Jack Bloodfist: Fixer by James Jakins
Jack Bloodfist: Fixer has made it to the final stages of the Self Published Fantasy Blog Off and I read it as part of Fantasy Book Review's contribution to the contest.
Jakins' entry is an urban fantasy novel that's set mainly within the city of Summervale. Jack is a suit-wearing and likable half-orc and half-goblin. He is a fixer which is a professional who looks after any problems or issues the orc or goblin communities may face including tenancy disputes, crime issues and arranging funerals. Up until twenty years ago, these races resided in the 'old world' which was a typical fantasy setting but following a confrontation they escaped for pastures new. The environment depicted throughout this narrative where they now find themselves reminded me of an alternative New York City but one in which orcs, goblins, elves, werewolves, and even gnomes frequent, albeit operating slightly below the surface of human existence. All seems to be going fine with Jack perfectly administering the lives of his family and cousins until a mysterious knight they last crossed twenty years ago turns up with a vendetta and personal objectives to murder all orcs. And he's got the power of a formidable but irate God on his side.
Urban fantasy isn't a genre I find myself reading or enjoying too often. I wasn't expecting to like Jakins' novel however following completion I can confirm it was an exciting read and pretty action packed. It was even cartoonish at certain points, with good humour and Jack himself often provided the reader with a bit of first-person perspective banter. The novel presents moments featuring epic past battles and extremely powerful legendary warriors intertwined with often random pop culture references such as the Power Rangers and Ian McKellan. This was an interesting mix and I think Jack Bloodfist: Fixer worked for me because it didn't take itself too seriously.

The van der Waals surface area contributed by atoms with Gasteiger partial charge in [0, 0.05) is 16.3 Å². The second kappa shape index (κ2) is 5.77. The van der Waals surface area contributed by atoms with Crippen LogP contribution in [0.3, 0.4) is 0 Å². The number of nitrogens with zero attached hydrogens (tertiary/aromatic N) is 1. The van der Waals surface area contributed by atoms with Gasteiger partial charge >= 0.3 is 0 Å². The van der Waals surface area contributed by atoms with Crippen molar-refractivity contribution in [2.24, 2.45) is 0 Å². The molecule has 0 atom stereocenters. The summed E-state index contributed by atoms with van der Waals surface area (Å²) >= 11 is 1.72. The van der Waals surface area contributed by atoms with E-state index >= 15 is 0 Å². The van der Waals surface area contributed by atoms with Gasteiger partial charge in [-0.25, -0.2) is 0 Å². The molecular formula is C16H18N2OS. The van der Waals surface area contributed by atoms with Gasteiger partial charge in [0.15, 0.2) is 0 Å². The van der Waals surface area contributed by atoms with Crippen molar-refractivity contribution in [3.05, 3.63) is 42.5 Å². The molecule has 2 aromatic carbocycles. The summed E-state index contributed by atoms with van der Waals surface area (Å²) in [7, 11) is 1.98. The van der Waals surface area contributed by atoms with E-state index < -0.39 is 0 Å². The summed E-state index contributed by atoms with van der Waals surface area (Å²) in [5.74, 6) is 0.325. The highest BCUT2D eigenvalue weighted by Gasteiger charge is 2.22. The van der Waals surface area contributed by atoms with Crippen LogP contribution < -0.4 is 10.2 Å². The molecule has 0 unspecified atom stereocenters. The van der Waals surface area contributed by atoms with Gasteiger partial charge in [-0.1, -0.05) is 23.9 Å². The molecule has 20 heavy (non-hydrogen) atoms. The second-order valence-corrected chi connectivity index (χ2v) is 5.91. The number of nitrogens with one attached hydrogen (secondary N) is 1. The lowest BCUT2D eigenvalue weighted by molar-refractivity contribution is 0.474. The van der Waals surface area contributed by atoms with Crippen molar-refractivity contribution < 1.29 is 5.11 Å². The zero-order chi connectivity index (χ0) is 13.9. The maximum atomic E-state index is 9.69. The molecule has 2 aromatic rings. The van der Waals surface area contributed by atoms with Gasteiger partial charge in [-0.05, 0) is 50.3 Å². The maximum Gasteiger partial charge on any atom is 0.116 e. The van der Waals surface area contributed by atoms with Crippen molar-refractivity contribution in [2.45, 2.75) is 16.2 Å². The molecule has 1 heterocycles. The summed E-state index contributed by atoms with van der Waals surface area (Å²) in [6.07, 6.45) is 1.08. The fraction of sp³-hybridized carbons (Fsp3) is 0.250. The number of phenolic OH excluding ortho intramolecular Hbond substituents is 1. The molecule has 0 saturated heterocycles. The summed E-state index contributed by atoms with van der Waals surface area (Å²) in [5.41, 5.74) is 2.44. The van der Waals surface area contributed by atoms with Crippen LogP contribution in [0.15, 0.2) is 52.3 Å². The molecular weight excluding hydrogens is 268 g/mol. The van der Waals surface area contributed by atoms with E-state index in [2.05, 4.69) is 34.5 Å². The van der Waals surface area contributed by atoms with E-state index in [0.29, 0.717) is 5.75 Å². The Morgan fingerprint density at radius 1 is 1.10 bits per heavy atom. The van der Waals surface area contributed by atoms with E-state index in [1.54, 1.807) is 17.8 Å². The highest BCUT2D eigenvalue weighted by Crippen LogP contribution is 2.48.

For quite a short narrative there was a good range of pretty well developed and standout characters including an alcoholic female orc, an elf-cop, and a legendary wizard. The world-building isn't too complex or genre defining but it's pleasant enough and nicely crafted my internal imagery of all events and happenings. It's decently written yet could have used some tighter editing with regards to certain lexical choices and also I noticed a handful of errors with missing speech marks or when they were entered in the wrong place. The pacing of this book is probably it's greatest asset and was a highlight to me. The final thirty percent is "balls to the wall" action set-piece after action set-piece. Magic influenced duels, awesome showdowns, large-scale brawls and a bit of gore. I can't see the violence as upsetting anyone even though there are a fair few heads and limbs lopped off here and there. Whether or not it was the author's intention, I read this as comic and cartoony. The ending was neatly done and everything was wrapped up nicely. When I started this I didn't think there was any way I would pick up a sequel but Jakins has won me over. Jack Bloodfist: Fixer is well-worked urban fantasy with likable characters, exciting action segments, and gripping pace which led me to finish this within twenty-four hours. I don't think this will win the #SPFBO but I am happy I got to check it out and generally had a pleasant reading experience. Recommend if you'd like to read a story that mixes modern-life with fantasy tropes yet doesn't take itself too seriously.
This Jack Bloodfist: Fixer book review was written by James Tivendale
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